Munchausen syndrome and a cancer hoax

I am convinced that my sister Bernadette is pretending to have terminal cancer. I am angry, upset, and terrified right now.
This all started in January, when Bernadette called to tell me that a small tumor had been found on her ovary during a routine scan. She informed me that the tumor was treatable with radiation, and that this type of cancer had a high survival rate. However, after a few weeks of “treatment,” Bernadette called again to say that the disease had spread to her bladder. She was diagnosed with stage 3 cancer thirteen days later.
Bernadette did not want me at any of her medical appointments. The support she desired was online. She used social media to spread the word about her diagnosis, her struggle with chemotherapy, and her feelings about cancer. Her posts became more dramatic over time, and soon she was warning her readers to “live life to the fullest”, “not wait until tomorrow”, etc.
I felt so bad for Bernadette, and I knew that she could not possibly afford all the prescriptions she would need on a daily basis. She did not have health insurance, but instead was covered by charity care. To help raise funds, I began selling t-shirts with the words “Proud Member of Bernadette’s Team – Never Give Up” written on the back.
“Team Bernadette” spread like wildfire online. Bernadette, delighted, created a group with the same name. On this group she shared some truly shocking stories about her cancer. She claimed to be on aggressive chemotherapy and radiation. On several occasions, the doctor had needed to scrape tumors from her urethra so that she would be able to pass urine. Bernadette described in great detail her bladder “backing up” so bad she vomited urine. She had an online sign-up sheet for people to bring her family their dinners. Apparently, she was too weak to cook.
Not having a medical background, I accepted everything that Bernadette told me as fact. Never in my wildest dreams did I think she could lie to us about something so important! I did notice some inconsistencies in what she was telling us, though. It was hard to accept that Bernadette was so sick when she looked so well. When she supposedly went into liver failure, there was no jaundice. I also thought it was strange that Bernadette did not want anyone to go to appointments with her, and looking back, I really wish that I had insisted on going.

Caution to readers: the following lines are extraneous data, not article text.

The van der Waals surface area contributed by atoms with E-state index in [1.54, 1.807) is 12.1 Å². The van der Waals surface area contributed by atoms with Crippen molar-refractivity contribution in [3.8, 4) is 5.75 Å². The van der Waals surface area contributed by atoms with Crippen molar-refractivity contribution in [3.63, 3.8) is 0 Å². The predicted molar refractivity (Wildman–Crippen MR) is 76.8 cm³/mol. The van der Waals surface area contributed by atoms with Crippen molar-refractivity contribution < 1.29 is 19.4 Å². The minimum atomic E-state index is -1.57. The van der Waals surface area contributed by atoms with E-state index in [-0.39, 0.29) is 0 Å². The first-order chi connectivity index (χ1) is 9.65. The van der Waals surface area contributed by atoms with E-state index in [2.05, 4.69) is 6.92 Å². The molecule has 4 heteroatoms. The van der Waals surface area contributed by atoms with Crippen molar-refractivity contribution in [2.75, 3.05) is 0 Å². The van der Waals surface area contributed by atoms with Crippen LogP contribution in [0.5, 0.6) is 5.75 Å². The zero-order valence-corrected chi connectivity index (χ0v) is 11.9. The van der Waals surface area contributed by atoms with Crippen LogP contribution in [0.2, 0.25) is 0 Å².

Bernadette announced in November that she was giving up, and felt ready to accept hospice care. She had a date set for the hospice nurses to come to her home. This news spread quickly. Bernadette wrote her “last note” on social media, reassuring her followers that this was not “goodbye,” but “see you later.”
Ironically, right after Bernadette had released her “last note,” she took to writing a memoir. She wanted to share her experiences of cancer and how they had changed her. A well-meaning stranger helped Bernadette to create an e-book that she sold online.
On the morning of Bernadette’s hospice assessment, I was so distraught. I texted Bernadette to tell her how much I loved her and how important it was that she accept hospice care. I did not want her to feel any more pain, or to be scared. Bernadette’s reply to me was strange. She demanded to know why I had not “liked” a comment she had made on social media to her sister-in-law. In the comment, Bernadette accused her of not caring because she had not visited from Ohio. Why was Bernadette worrying about this now?
Bernadette called us with some surprising news later that day. Her pain had gone! Previously, she had told us all about her nearly constant excruciating pain, with one kidney shut down and cancer spreading to sixteen organs, as well as her spine. Bernadette said she felt she was finally getting her miracle. I realized then that Bernadette was lying to us. The real “miracle” was how long it took her own sister to work this out.
I am not sure what my next step should be. Thankfully, my husband and father are both on my side. In fact, they had their doubts about the “cancer” for months. But Bernadette has an eleven-year-old daughter, and a six-year-old son. They believe that their mother is going to die. My children believe that they are losing their aunt.

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